When Twitter first became popular it created a list of suggested users for new accounts to follow (one of whom was comedian BJ Mendelson, who wrote about this in his book SOCIAL MEDIA IS BULLSHIT and I briefly talked about it in my counter – SOCIAL MEDIA IS NOT BULLSHIT) — essentially this list caused those “suggested users to follow” to get a large number of followers in a short amount of time, whether they deserved to be followed or not. While I’m not exactly sure what rhyme or reason went into deciding who would be on the Twitter suggested users, I tend to believe on Instagram it is based on who they think is posting exceptional photos and video.
Many of our friends and colleagues have been listed on Instagram’s suggested list, and just as the case was with Twitter, while someone is on that list their number of followers rise and their so called social “reach” or “influence” increases. There are some interesting implications from having photographers with a digital megaphone instead of tweets from a celebrity endorsing a product or event. You could argue it is more or less honest to have someone paid for an endorsement or to be a spokesman in different mediums, but as long as the collaboration is done tastefully and honestly I see the Instagram version to be a more honest way to share a view of the brand (which is also paying them for the photo). Photos can feel more honest than written endorsements.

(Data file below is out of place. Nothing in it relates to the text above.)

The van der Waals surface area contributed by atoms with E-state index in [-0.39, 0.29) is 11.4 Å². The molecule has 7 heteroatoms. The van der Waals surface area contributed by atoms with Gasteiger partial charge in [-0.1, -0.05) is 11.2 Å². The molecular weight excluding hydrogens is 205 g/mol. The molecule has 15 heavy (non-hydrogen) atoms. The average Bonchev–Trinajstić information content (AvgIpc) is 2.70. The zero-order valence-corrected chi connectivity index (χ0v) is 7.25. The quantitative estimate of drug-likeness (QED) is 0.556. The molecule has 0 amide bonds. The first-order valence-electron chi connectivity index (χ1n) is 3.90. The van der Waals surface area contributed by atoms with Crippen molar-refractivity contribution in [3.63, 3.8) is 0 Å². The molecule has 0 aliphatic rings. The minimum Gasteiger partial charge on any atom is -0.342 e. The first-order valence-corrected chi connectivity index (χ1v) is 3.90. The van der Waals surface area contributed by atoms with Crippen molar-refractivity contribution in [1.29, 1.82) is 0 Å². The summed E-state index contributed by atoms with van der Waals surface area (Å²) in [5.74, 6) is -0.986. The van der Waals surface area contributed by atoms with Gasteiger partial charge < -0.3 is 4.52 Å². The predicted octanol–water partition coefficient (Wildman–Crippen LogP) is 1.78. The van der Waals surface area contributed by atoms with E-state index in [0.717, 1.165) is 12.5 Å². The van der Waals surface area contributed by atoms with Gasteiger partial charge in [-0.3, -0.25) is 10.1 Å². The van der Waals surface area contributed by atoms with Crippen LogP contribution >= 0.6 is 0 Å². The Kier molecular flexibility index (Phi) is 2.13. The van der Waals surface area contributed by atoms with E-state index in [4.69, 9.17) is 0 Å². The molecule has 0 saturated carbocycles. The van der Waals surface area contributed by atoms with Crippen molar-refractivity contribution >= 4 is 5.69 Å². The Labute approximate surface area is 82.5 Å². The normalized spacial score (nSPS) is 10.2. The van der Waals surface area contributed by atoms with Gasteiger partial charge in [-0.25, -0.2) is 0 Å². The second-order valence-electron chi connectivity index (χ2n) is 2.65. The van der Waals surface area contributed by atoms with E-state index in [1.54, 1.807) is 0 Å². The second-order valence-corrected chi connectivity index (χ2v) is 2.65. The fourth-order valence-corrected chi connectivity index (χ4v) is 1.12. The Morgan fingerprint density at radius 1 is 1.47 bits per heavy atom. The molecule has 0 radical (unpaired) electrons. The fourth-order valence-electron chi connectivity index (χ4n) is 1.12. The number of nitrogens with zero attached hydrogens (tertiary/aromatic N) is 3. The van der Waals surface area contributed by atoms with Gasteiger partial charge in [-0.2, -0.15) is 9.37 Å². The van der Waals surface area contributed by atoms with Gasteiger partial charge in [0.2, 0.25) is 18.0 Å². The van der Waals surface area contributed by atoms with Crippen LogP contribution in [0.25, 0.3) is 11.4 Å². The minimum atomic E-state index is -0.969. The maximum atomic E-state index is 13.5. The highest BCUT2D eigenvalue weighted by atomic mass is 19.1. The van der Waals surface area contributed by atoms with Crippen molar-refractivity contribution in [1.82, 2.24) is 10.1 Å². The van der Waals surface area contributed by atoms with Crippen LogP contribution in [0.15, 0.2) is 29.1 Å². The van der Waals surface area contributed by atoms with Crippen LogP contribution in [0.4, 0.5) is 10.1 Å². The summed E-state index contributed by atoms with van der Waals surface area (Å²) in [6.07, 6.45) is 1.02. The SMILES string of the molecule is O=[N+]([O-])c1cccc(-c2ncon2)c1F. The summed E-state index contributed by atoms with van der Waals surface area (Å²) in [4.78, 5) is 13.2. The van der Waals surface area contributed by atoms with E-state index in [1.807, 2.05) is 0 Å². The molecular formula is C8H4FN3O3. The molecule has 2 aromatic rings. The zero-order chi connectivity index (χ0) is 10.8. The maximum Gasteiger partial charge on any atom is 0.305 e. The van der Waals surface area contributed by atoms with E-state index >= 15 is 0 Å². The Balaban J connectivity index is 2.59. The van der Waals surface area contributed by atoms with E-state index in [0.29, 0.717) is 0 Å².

As I wrote in “Hiring Guest Instagrammers for Brands“, its important to have your brand’s profile post photos indicative
to the style and energy of the brand and to work only with artists who fit within your niche. For instance: two brands that did this well over the summer were Jamba Juice, who worked with our friend Lauren Randolph to show examples of how to #livefruitfully while posting photos to their account for them, and Native Shoes, who worked with our friends Jimmy Marble and Amanda Jasnowski as they travelled Europe posting photos on that brand’s account and sporting their shoes all the while.
Brands hiring influencers as spokesmen is nothing new, nor is sponsorship for artistic ends. The thing to be careful of is using your handle as a billboard for nothing but selling products, as that is sure to get you removed from the suggested users list and can cause you to lose the followers being on that list got you in the first place. Brands need content as much as ever now in order to seem relevant and engage with consumers on as many outlets as possible, but also followers can be skeptical and quick to unfollow if you seem less interested in the artistic collaboration than you do with being a salesman.